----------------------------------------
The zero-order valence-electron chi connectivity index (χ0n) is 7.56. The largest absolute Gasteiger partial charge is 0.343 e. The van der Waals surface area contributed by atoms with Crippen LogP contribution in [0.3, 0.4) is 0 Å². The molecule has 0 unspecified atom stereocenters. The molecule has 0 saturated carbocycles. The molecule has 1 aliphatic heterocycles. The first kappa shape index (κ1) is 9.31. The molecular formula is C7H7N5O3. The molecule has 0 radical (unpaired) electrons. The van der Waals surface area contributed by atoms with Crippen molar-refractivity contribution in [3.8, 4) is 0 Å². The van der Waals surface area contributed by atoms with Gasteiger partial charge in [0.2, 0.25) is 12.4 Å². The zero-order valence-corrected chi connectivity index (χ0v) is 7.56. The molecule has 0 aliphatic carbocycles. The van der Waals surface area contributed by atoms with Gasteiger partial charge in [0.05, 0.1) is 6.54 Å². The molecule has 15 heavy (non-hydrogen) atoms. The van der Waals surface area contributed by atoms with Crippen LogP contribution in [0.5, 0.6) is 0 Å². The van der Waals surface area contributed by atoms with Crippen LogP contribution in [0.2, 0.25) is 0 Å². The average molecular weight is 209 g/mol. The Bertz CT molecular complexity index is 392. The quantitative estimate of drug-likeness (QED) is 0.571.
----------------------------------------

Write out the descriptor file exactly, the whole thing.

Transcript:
The zero-order valence-electron chi connectivity index (χ0n) is 7.56. The largest absolute Gasteiger partial charge is 0.343 e. The van der Waals surface area contributed by atoms with Crippen LogP contribution in [0.3, 0.4) is 0 Å². The molecule has 0 unspecified atom stereocenters. The molecule has 0 saturated carbocycles. The molecule has 1 aliphatic heterocycles. The first kappa shape index (κ1) is 9.31. The molecular formula is C7H7N5O3. The molecule has 0 radical (unpaired) electrons. The van der Waals surface area contributed by atoms with Crippen molar-refractivity contribution in [3.8, 4) is 0 Å². The van der Waals surface area contributed by atoms with Gasteiger partial charge in [0.2, 0.25) is 12.4 Å². The zero-order valence-corrected chi connectivity index (χ0v) is 7.56. The molecule has 0 aliphatic carbocycles. The van der Waals surface area contributed by atoms with Gasteiger partial charge in [0.05, 0.1) is 6.54 Å². The molecule has 15 heavy (non-hydrogen) atoms. The van der Waals surface area contributed by atoms with Crippen LogP contribution in [0.5, 0.6) is 0 Å². The van der Waals surface area contributed by atoms with Crippen LogP contribution in [0.2, 0.25) is 0 Å². The average molecular weight is 209 g/mol. The Bertz CT molecular complexity index is 392. The quantitative estimate of drug-likeness (QED) is 0.571.